On the Mouse front: Harvard Scientists Use a Benign Virus to Change Mouse Pancreas Cells Into Insulin Producers

The Harvard findings are a boon to researchers because they confirm that adult cells are

Sep 4, 2008

By "reprogramming" adult exocrine cells in mice pancreases to function as beta-like insulin producers, Harvard biologists have taken a giant step toward the use of cell regeneration therapy in the treatment of type 1 diabetes.

Building on a technique developed by Japanese biologist Shinya Yamanaka, Harvard researchers led by Qiao Zhou and Douglas A. Melton were able to return adult cells to an embryonic state in which they could be coaxed to take on a different function.

Yamanaka's technique involved inserting proteins called transcription factors into the adult cells. Transcription factors control which genes are active in a cell and, therefore, its function. 

The Harvard team identified three transcription factors that are active in the insulin-producing cells of the pancreas. They "hitched" the genes for these three factors to a virus that is known to infect exocrine cells in the pancreas.

Exocrine cells infected by the virus began taking on beta cell-like functions, including the production of insulin. The altered cells, however, did not cluster together in islets the way that genuine original beta cells do.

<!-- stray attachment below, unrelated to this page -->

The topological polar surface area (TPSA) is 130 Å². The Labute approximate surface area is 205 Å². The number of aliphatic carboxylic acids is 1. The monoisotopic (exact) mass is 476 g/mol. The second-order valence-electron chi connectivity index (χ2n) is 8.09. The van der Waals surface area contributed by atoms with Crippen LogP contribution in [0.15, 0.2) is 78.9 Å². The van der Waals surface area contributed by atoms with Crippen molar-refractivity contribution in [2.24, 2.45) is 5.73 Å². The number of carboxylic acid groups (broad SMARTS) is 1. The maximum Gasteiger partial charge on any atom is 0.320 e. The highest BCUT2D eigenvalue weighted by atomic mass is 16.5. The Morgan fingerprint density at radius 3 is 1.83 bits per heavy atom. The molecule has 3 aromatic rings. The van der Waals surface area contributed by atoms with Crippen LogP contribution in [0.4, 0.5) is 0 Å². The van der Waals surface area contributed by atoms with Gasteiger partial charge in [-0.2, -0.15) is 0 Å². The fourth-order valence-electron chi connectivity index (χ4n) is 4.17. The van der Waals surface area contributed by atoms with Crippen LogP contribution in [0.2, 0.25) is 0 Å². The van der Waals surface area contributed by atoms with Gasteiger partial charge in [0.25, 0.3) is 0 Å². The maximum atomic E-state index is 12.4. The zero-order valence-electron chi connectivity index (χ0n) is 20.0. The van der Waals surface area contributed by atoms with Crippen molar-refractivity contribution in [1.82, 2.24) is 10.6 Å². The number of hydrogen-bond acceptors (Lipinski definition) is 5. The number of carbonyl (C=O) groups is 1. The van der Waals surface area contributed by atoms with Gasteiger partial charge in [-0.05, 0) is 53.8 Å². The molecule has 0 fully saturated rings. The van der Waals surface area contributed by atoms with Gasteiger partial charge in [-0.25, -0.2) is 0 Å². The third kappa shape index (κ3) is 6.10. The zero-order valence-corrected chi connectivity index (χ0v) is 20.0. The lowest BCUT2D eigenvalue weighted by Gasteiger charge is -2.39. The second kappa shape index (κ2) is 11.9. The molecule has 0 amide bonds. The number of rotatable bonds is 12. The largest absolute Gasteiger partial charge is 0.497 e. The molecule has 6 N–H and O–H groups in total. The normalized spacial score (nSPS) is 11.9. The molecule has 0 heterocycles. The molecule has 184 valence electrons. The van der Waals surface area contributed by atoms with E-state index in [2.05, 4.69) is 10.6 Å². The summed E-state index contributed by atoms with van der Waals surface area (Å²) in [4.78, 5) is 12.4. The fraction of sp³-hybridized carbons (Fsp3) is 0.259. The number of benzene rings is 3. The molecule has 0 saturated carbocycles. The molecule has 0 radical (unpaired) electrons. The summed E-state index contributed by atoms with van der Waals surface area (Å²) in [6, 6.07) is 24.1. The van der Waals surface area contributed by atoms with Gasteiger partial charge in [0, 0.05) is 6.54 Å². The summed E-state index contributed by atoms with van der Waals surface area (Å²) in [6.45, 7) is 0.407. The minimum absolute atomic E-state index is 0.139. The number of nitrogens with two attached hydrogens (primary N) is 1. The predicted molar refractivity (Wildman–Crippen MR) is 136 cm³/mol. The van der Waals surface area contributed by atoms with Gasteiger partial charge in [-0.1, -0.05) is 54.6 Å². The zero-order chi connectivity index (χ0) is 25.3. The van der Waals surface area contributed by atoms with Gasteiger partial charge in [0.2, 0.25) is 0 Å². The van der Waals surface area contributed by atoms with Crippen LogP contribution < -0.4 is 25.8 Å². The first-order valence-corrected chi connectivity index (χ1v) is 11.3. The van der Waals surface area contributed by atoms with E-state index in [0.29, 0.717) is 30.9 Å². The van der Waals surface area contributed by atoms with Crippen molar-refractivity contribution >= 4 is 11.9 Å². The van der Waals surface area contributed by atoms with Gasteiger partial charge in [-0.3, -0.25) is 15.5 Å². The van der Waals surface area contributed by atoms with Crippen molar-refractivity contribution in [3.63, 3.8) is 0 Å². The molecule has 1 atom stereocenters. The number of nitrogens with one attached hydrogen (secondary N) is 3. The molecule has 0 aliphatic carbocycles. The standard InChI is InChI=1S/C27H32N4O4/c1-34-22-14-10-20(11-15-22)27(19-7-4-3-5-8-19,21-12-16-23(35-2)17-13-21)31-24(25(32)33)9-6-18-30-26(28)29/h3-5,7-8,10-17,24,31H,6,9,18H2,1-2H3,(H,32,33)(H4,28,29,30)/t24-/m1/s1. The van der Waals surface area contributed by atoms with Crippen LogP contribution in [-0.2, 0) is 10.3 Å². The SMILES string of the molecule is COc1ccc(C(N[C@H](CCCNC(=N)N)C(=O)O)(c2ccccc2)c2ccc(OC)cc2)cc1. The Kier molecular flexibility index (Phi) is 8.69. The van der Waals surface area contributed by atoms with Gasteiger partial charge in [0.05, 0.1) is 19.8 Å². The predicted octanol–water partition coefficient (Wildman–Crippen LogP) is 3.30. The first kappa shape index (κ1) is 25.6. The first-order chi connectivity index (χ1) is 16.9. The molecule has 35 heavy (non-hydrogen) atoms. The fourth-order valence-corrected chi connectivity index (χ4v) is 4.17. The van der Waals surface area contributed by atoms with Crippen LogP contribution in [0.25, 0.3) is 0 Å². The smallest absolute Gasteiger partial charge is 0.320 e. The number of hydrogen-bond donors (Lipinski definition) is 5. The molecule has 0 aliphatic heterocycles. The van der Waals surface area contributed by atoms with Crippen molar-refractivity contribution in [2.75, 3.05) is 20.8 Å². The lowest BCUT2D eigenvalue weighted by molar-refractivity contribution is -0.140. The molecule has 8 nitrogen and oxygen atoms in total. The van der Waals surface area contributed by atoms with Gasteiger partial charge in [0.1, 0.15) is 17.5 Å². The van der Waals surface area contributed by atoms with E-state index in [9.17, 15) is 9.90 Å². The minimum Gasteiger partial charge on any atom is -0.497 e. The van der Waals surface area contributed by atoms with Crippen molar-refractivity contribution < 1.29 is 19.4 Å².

The Implications

The Harvard findings are a boon to researchers because they confirm that adult cells are "pliable" enough to be manipulated to a degree greater than previously thought possible. Research with embryonic cells has taken longer than expected to produce the same kinds of results scientists are now enjoying with adult cells.

However, there are some cautions involved. For one thing, the FDA currently forbids the injection of viruses into human subjects for research. For another, although laboratory mice are analogous to human beings in many ways, there will have to be more research into whether human exocrine cells can be altered as readily as those in mice.

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Sep 4, 2008

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